To test an interventional patient skin integrity bundle, the InSPiRE protocol, for reducing pressure injuries in critically ill patients in an Australian adult intensive care unit.


Before and after design: patients receiving the intervention (InSPiRE protocol) were compared with a similar control group who received standard care. Data collected included demographic and clinical variables, skin assessment, presence and stage of pressure injuries, and score on the Sequential Organ Failure Assessment (SOFA).


Overall, 207 patients were enrolled, 105 in the intervention group and 102 in the control group. Most patients were men (mean age, 55 years). The groups were similar on major demographic variables (age, SOFA scores, intensive care unit stay). Cumulative incidence of pressure injuries was significantly lower in the intervention group (18.1%) than in the control group (30.4%) for skin injuries (χ12=4.3, P = .04) and mucous injuries (t = 3.27, P≤ .001). Significantly fewer pressure injuries developed over time in the intervention group (log rank = 11.842, df = 1, P≤ .001) and intervention patients had fewer skin injuries (> 3 pressure injuries/patient = 1/105) than did control patients (> 3 pressure injuries/patient = 10/102; P = .02).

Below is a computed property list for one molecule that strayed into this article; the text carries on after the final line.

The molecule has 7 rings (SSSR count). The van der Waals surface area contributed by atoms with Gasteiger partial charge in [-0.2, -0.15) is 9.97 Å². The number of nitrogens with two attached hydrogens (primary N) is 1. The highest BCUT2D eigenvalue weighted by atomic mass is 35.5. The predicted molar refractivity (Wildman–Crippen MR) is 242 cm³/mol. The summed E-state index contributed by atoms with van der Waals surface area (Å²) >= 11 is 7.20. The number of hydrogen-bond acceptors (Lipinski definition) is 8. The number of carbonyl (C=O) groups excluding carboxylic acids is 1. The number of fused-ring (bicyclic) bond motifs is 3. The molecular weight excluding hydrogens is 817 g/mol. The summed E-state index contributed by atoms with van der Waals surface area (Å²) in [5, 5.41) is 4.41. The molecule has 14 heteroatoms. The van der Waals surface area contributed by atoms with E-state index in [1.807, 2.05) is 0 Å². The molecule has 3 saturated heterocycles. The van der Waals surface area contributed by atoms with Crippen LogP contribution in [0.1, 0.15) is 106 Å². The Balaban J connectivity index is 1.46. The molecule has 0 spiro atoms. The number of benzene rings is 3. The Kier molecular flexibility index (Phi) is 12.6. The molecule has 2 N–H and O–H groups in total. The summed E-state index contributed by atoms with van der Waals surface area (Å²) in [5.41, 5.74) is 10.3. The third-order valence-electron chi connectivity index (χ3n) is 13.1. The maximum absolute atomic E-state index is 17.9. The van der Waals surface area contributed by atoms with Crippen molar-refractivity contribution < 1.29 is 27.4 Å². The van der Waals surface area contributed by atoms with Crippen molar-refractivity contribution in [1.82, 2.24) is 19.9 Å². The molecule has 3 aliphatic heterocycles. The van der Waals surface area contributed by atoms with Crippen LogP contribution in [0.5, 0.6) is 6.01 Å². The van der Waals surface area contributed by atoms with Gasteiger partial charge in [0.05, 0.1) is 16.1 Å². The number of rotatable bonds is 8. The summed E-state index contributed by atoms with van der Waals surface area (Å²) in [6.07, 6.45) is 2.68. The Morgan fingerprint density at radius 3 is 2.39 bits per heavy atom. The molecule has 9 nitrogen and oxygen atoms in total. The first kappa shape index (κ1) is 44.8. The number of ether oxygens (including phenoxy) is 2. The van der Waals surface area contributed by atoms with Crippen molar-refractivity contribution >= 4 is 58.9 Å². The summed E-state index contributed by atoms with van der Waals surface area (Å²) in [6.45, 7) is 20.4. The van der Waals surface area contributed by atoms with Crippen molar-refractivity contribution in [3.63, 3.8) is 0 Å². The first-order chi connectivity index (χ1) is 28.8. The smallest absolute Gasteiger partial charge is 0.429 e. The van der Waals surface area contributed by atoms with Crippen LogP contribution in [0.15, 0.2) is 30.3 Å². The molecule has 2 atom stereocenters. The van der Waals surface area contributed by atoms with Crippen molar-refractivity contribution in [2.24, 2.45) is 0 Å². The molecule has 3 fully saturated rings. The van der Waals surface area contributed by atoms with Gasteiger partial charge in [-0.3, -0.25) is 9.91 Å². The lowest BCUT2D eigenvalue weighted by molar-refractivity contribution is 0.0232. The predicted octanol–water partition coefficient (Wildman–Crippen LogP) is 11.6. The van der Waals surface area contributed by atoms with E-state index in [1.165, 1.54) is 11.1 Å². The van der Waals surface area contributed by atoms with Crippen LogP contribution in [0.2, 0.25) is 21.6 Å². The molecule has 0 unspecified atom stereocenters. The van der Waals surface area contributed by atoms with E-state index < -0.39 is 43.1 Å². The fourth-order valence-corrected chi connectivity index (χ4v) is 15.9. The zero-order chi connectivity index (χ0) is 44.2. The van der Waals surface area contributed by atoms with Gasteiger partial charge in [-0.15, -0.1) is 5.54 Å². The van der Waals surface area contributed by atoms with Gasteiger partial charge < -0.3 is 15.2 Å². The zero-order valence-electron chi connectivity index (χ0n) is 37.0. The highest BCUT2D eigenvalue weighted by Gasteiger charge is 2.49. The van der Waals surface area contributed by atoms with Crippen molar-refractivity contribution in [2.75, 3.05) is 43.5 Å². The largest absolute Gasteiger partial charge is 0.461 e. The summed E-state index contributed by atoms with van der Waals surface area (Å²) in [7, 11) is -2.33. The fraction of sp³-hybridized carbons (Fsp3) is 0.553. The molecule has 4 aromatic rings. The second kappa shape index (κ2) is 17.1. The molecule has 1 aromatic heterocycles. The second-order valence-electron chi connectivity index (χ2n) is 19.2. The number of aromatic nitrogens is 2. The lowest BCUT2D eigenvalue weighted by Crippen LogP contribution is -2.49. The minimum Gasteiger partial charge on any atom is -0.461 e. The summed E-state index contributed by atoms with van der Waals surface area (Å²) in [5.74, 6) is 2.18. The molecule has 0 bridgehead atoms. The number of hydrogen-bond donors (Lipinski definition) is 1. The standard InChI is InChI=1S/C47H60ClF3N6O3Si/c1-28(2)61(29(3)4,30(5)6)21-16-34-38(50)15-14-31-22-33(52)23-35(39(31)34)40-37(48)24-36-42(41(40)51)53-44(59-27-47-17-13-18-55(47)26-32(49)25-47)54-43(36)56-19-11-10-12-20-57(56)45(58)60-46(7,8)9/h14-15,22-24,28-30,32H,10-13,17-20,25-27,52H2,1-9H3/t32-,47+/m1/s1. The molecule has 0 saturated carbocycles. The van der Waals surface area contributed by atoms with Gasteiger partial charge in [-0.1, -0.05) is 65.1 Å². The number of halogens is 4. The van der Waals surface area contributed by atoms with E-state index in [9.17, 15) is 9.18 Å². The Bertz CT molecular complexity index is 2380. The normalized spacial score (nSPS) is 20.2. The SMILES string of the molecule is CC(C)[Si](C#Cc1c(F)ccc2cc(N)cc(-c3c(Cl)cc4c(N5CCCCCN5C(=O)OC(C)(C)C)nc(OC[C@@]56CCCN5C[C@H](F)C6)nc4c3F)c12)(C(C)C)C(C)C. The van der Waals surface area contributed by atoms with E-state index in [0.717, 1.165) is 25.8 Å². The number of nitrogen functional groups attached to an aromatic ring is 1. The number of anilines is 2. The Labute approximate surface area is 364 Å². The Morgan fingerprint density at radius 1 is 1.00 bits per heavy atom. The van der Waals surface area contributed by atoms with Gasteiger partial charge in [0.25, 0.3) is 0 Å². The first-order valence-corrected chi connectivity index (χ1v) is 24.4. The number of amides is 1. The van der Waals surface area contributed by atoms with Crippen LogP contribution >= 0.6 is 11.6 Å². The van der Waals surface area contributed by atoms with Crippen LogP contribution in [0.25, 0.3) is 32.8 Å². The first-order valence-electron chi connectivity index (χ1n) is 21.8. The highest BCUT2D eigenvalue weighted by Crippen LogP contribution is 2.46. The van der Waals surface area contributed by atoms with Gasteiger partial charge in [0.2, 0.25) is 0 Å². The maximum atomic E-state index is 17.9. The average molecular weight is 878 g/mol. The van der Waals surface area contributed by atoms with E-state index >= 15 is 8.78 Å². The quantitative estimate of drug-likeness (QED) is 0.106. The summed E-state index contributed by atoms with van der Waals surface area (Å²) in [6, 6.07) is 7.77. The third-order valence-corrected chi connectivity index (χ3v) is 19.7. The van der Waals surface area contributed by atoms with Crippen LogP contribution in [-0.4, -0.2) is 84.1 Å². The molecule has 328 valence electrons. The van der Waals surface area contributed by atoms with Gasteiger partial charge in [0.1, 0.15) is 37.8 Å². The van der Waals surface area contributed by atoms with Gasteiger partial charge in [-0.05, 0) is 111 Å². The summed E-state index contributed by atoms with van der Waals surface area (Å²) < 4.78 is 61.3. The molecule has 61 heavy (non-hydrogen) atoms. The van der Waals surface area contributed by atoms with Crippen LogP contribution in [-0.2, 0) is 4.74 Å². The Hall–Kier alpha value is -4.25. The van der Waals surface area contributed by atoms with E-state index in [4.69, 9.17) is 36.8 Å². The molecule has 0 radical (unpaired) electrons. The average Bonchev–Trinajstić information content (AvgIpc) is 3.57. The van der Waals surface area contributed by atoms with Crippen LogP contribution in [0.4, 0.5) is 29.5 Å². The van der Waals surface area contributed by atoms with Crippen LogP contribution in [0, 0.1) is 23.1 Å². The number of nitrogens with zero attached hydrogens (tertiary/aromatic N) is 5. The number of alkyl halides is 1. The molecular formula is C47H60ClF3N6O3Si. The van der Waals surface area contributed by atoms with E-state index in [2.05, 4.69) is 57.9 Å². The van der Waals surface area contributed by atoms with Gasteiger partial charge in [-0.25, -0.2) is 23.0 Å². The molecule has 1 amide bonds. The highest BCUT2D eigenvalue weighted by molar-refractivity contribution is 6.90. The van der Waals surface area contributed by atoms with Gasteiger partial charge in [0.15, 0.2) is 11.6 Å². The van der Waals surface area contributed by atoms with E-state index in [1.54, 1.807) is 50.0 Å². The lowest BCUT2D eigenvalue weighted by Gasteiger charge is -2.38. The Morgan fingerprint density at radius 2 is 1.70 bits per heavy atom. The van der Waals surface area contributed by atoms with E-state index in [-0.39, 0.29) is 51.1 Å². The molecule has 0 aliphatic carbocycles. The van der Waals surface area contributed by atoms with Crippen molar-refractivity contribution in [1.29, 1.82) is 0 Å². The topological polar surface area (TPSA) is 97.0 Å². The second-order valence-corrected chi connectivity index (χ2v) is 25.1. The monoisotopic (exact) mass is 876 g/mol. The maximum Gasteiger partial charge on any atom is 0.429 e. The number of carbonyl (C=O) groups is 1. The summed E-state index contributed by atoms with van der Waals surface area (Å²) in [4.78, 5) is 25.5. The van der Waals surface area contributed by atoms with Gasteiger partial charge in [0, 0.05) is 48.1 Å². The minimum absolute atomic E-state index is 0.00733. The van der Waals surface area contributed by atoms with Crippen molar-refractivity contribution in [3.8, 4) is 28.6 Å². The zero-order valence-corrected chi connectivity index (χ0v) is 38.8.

The intervention group, receiving the InSPiRE protocol, had a lower cumulative incidence of pressure injuries, and fewer and less severe pressure injuries that developed over time. Systematic and ongoing assessment of the patient’s skin and risk for pressure injuries as well as implementation of tailored prevention measures are central to preventing pressure injuries.

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